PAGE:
If any one of those signs appears, then take the person to the health center at once for confirmation of TB by tuberculin testing, sputum or chest X-ray.

NOTE : A person who no longer has TB will not spread it.

Some medicines for tuberculosis are expensive (rifampin, pyrazinamide, ethambutol). Many government have programs that test for tuberculosis and give medicine free or at low cost. Experienced local advice is important because treatments change makes bacteria becomes resistant. Also some programs give medicines only twice a week in higher doses.

Isoniazid (INH) should always be used in the treatment of TB. Rifampin is a very effective medicine that should be used whenever possible especially until a sputum test comes out negative. Ethambutol and Streptomycin are also often used to treat TB. Taking pyrazinamide with Isoniazid and rifampin can shorten the time of treatment.

Thiacetazone is an inexpensive Tuberculosis medicine but it can cause side effects in a proportion of cases. These can be serious unless it is picked up at earliest stage. If the medicines causes itching, yellowing of the skin and eyes (jaundice), stomach pains, make sure you see a health worker for possibly changing the dosage. If blisters occur, you should stop taking the medicine until you can see a health worker.

Avoid alcohol when taking TB medicines especially when taking Isoniazid.



Use one of the following combination of medicines depending on which are available, affordable and recommended in your area.

  • You can give isoniazid, rifampin, ethambutol and pyrazinamide for two months. Then stop taking pyrazinamide but continue using rifampin,isoniazid and ethambutol for another four months.


  • Give isoniazid, rifampin and ethambutol for nine months.


  • Combine isoniazid, rifampin, streptomycin and pyrazinamide for two months. Then give isoniazid with ethambutol, streptomycin or possibly thiacetazone for six months. This treatment has the advantage of being cheaper because less rifampin is needed.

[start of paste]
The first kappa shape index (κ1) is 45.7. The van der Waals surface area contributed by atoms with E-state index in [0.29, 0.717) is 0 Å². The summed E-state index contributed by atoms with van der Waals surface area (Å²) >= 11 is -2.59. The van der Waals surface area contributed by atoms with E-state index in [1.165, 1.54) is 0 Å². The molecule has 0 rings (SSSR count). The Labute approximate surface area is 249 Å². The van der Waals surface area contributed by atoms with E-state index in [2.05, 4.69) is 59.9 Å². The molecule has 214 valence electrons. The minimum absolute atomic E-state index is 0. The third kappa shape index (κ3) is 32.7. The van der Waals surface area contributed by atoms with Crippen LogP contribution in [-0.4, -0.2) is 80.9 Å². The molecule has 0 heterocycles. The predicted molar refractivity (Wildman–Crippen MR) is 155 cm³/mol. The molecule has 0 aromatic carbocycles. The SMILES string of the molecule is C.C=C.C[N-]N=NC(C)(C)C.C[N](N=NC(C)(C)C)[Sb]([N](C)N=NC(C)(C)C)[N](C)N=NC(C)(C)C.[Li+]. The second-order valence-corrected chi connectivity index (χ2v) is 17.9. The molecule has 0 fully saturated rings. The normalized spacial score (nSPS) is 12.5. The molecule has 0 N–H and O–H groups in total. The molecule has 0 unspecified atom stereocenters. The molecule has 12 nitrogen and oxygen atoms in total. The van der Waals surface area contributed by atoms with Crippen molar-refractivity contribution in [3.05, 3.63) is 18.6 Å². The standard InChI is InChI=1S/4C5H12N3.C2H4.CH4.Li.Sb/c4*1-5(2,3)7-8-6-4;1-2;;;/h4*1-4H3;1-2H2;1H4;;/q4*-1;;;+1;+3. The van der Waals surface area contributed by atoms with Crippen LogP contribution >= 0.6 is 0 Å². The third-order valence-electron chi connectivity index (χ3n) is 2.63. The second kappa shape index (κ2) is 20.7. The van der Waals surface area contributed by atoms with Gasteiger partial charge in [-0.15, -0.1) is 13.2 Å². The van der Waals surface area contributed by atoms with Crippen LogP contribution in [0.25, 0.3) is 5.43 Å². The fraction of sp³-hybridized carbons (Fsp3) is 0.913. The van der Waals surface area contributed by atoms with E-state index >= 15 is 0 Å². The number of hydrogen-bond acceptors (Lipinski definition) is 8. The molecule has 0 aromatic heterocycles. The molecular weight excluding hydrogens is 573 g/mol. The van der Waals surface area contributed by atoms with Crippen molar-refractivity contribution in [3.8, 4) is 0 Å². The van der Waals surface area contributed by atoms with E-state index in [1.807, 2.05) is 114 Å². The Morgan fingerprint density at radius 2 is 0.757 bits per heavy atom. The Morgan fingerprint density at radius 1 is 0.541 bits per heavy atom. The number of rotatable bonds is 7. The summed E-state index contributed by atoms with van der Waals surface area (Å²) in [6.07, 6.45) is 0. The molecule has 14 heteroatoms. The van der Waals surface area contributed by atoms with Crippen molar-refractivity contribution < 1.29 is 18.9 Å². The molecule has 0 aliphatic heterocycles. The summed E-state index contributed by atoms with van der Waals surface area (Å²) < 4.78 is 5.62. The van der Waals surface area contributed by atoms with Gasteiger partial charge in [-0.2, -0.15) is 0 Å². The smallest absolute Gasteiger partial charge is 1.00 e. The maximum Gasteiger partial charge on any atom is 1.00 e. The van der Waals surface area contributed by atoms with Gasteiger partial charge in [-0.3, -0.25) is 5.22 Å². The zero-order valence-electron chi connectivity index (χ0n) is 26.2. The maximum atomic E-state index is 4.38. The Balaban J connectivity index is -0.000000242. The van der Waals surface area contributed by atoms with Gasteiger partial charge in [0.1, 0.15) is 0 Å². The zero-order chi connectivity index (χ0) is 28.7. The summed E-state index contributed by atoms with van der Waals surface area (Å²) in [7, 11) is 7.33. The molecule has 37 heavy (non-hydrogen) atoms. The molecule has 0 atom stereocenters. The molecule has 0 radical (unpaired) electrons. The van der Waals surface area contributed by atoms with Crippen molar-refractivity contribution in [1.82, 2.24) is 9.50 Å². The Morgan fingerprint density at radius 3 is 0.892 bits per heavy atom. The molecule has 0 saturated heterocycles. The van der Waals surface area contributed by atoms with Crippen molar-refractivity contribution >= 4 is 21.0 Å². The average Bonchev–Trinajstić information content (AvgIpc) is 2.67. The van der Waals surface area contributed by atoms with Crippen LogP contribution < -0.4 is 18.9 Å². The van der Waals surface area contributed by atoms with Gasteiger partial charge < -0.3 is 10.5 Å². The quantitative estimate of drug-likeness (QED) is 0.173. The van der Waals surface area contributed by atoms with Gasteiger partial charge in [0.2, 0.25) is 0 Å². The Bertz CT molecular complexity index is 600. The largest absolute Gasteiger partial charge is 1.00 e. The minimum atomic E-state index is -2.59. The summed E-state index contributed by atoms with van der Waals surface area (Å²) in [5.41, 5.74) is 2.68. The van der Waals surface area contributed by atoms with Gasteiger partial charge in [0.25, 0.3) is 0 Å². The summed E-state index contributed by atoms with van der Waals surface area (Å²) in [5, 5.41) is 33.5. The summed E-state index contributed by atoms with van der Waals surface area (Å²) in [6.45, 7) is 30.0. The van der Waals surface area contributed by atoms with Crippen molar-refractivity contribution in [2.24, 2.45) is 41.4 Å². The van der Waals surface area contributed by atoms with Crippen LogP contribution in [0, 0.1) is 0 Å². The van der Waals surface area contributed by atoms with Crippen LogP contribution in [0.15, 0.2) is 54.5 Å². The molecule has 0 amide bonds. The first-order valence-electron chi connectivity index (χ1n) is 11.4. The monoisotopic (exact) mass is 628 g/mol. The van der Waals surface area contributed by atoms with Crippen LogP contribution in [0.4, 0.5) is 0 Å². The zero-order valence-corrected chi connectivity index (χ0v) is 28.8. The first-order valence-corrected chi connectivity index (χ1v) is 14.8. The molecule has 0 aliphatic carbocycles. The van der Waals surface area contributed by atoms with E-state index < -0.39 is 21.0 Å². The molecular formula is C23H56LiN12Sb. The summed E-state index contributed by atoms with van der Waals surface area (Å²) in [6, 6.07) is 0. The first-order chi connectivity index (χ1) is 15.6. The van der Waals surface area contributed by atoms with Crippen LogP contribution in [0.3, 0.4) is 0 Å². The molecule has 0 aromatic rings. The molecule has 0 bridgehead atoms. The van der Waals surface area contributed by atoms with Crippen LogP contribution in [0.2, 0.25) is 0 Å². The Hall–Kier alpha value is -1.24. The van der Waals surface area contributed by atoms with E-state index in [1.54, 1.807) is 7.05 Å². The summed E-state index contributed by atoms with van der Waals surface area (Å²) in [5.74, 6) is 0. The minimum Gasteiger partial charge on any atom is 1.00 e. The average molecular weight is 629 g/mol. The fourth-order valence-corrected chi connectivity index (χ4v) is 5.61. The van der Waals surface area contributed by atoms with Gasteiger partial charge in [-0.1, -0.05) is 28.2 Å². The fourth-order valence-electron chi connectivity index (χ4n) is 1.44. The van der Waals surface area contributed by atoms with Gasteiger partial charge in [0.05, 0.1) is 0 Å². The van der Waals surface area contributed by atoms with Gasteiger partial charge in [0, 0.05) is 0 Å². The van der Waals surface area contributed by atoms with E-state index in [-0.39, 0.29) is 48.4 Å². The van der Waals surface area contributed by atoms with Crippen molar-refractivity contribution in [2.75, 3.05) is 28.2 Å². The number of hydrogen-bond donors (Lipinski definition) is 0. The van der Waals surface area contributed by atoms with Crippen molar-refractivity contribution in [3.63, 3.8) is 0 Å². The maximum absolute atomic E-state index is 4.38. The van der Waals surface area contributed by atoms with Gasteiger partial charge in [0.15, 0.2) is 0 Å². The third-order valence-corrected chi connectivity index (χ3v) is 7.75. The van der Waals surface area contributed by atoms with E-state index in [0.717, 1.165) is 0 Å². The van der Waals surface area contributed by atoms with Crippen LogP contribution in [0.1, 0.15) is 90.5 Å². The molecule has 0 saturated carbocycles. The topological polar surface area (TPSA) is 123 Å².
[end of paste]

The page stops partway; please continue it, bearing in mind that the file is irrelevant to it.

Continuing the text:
• If rifampin is not available or is too expensive, give isoniazid, ethambutol and streptomycin for two months or until a test shows the sputum is negative. Then continue to give streptomycin for two more months and give isoniazid and ethambutol for one year.


  • Pregnant women with Tuberculosis should seek experienced medical advice. Otherwise, give isoniazid and either ethambutol, rifampin or thiacetazone for eighteen months. Also give 50 mg of vitamin B6 (pyridoxine) a day. Do not give pyrazinamide or streptomycin during pregnancy.



This medicine often comes in tablets of 100 or 300 mg. It is the most anti-tuberculosis medicine. To treat TB, it must always be given with at least one other anti-TB medicine whenever possible. For prevention, it can be given alone.


Rarely isoniazid causes anemia, nerve pains in the hands and feet, muscle twitching or even fits especially in malnourished persons. These side effects can usually be treated by giving 50 mg of pyridoxine(vitamin B6) daily by mouth.

Sometimes, isoniazid can damage the liver. Persons who develop the signs of hepatitis (yellow color of skin and eyes, itching, loss of appetite, pain in the belly) while taking isoniazid should stop taking the medicine.


For isoniazid (5 to 10 mg/kg/day) using tablets of 100 mg. Give isoniazid once a day

  • Adults : 300 mg (3 tablets)
  • Children : 50 mg (½ tablet) for each 5kg(child’s weigh)

For children with sever tuberculosis or persons with tubercular meningitis, double the above dose until improvement takes place.

For prevention of tuberculosis in family members of persons with TB, it is often recommended to give the above dose of isoniazid for 6 to 9 months.


RIFAMPIN (rifampicin, rifamycin)

This medicine often comes in tablets or capsule of 150 or 300 mg. This antibiotic is expensive but is powerful in fighting tuberculosis. It can shorten the treatment time by several months when combined with isoniazid and at least one other TB medicine.

Rifampin is also used to treat leprosy. It is important to keep taking rifampin regularly without interruption. Make sure that you get more before your supply runs out.


Rifampin can cause serious damage to the liver. A person who has liver problems or is pregnant should take this medicine under serious medical supervision.


Urine, tears, feces(poo), saliva, mucus from coughing (sputum) and sweat are colored red-orange by rifampin. Rarely, rifampin can cause fever, loss or increase of appetite, vomiting, nausea, confusion, skin rash and menstrual problems.